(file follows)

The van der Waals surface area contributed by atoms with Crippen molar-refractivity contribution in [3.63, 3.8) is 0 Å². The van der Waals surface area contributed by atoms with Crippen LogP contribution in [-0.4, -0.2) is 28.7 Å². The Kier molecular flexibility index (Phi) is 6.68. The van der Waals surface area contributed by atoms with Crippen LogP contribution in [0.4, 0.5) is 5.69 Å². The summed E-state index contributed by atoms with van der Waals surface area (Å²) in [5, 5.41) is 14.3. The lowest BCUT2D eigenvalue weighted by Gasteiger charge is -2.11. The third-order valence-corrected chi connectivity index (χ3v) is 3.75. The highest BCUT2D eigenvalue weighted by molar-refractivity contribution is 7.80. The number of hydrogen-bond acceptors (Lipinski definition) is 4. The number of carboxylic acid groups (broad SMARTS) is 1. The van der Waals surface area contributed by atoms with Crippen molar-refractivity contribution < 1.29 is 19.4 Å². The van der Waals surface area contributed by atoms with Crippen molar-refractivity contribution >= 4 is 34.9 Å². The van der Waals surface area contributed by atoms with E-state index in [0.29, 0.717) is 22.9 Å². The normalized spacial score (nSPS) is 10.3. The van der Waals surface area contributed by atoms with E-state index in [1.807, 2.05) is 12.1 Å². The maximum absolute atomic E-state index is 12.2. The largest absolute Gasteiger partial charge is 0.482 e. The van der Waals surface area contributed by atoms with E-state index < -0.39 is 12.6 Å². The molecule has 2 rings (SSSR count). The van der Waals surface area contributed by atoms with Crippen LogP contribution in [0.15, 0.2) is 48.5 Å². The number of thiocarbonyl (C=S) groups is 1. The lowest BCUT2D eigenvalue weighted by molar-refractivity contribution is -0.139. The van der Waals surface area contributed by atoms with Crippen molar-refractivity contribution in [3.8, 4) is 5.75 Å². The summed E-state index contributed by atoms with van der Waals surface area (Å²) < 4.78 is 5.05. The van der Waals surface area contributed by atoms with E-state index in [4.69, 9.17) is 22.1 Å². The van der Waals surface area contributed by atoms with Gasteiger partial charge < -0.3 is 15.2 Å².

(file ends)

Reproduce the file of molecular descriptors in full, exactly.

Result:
The van der Waals surface area contributed by atoms with Crippen molar-refractivity contribution in [3.63, 3.8) is 0 Å². The van der Waals surface area contributed by atoms with Crippen LogP contribution in [-0.4, -0.2) is 28.7 Å². The Kier molecular flexibility index (Phi) is 6.68. The van der Waals surface area contributed by atoms with Crippen LogP contribution in [0.4, 0.5) is 5.69 Å². The summed E-state index contributed by atoms with van der Waals surface area (Å²) in [5, 5.41) is 14.3. The lowest BCUT2D eigenvalue weighted by Gasteiger charge is -2.11. The third-order valence-corrected chi connectivity index (χ3v) is 3.75. The highest BCUT2D eigenvalue weighted by molar-refractivity contribution is 7.80. The number of hydrogen-bond acceptors (Lipinski definition) is 4. The number of carboxylic acid groups (broad SMARTS) is 1. The van der Waals surface area contributed by atoms with Crippen molar-refractivity contribution < 1.29 is 19.4 Å². The van der Waals surface area contributed by atoms with Crippen molar-refractivity contribution >= 4 is 34.9 Å². The van der Waals surface area contributed by atoms with E-state index in [0.29, 0.717) is 22.9 Å². The normalized spacial score (nSPS) is 10.3. The van der Waals surface area contributed by atoms with E-state index in [1.807, 2.05) is 12.1 Å². The maximum absolute atomic E-state index is 12.2. The largest absolute Gasteiger partial charge is 0.482 e. The van der Waals surface area contributed by atoms with E-state index < -0.39 is 12.6 Å². The molecule has 2 rings (SSSR count). The van der Waals surface area contributed by atoms with Crippen LogP contribution in [0.15, 0.2) is 48.5 Å². The number of thiocarbonyl (C=S) groups is 1. The lowest BCUT2D eigenvalue weighted by molar-refractivity contribution is -0.139. The van der Waals surface area contributed by atoms with Crippen molar-refractivity contribution in [3.8, 4) is 5.75 Å². The summed E-state index contributed by atoms with van der Waals surface area (Å²) < 4.78 is 5.05. The van der Waals surface area contributed by atoms with E-state index in [4.69, 9.17) is 22.1 Å². The van der Waals surface area contributed by atoms with Gasteiger partial charge < -0.3 is 15.2 Å².